Design in the Atomic Age

Atomic design Ice Crusher.

July 16, 1945, Trinity site, New Mexico – the first detonation of a nuclear bomb heralded the birth of the Atomic Era. Despite the ominous display of nuclear science’s potential for destruction, Americans of the 1950s were ready envision its peacetime potential. Nuclear technology promised energy so cheap that it wouldn’t be metered, cars and planes that could glide across the country on atomic power, even space would be conquered by rockets powered by nuclear engines. This atomic optimism translated into the aesthetics of the era.

Atomic design Ashtray.

Smooth lines, sleek glossy surfaces, and geometric shapes molded a general style that was punctuated by elements such as starbursts, rocket or bullet shapes, and boomerangs. This style breaks with traditional forms and exudes a sense of refined purpose through its rational design and use of modern materials. Designers like Charles and Ray Eames, Arne Jacobson, George Nelson, and Eero Saarinen were responsible for shaping the style of this era, which has become know as Mid –Century Modern, and for producing some of its most iconic pieces.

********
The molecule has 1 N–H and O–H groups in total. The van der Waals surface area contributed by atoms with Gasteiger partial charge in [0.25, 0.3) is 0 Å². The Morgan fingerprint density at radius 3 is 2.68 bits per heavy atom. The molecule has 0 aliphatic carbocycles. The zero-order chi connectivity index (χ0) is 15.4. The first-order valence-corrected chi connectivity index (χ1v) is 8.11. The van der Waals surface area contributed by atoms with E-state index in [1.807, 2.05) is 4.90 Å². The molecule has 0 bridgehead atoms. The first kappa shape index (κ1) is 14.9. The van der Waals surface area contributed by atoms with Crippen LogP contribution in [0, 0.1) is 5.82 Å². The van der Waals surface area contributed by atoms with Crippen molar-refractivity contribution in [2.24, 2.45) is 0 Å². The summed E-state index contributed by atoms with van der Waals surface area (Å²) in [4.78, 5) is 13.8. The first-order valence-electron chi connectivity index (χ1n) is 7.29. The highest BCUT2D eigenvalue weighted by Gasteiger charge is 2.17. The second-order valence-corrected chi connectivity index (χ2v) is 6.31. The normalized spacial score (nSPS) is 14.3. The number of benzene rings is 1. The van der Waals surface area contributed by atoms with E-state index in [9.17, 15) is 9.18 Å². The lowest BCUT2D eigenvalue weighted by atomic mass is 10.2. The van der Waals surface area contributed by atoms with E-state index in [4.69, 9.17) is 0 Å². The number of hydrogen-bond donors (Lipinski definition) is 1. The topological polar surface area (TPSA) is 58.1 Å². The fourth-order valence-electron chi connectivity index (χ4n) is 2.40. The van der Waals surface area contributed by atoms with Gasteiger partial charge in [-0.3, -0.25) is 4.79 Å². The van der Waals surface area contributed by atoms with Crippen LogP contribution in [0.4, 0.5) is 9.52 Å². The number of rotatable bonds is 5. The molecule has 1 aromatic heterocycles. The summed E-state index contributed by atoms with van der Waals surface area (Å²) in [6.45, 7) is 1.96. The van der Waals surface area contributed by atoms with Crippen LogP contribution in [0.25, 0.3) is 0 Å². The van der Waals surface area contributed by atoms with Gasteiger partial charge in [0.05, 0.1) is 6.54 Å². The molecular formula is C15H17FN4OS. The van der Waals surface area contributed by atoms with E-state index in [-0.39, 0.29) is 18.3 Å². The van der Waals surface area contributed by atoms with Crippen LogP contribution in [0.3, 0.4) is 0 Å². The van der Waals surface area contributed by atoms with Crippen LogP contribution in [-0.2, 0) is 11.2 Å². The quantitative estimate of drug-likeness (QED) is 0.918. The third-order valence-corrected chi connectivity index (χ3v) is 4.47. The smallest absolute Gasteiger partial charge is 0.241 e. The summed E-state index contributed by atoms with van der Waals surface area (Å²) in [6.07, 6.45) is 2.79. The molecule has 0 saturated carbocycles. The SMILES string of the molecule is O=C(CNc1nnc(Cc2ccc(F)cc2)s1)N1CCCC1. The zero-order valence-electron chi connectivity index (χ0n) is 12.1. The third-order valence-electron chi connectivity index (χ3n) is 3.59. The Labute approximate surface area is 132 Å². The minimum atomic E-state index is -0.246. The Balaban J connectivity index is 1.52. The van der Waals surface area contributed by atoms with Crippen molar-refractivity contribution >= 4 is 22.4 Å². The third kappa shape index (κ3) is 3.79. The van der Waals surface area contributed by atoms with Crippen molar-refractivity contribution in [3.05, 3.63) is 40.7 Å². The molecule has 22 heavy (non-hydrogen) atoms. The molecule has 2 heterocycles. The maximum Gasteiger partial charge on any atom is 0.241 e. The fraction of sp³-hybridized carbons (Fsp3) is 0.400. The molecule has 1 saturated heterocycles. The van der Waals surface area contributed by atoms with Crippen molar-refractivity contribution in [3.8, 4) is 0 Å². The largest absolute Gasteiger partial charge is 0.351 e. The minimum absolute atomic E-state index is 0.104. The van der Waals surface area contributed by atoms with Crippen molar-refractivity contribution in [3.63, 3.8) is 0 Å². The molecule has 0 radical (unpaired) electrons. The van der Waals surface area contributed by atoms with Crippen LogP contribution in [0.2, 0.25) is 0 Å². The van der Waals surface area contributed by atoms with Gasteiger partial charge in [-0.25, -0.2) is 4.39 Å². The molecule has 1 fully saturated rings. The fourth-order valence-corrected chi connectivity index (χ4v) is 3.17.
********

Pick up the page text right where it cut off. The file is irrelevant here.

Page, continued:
Atomic design Frying Pan.

The Ohio Historical Society’s upcoming exhibit on the 1950s will be a platform to experience some of these modern designs and explore the Atomic age. If you would like to contribute to the 1950s exhibit please contact us at collections@ohiohistory.org.

Cameron Wood
History Curator

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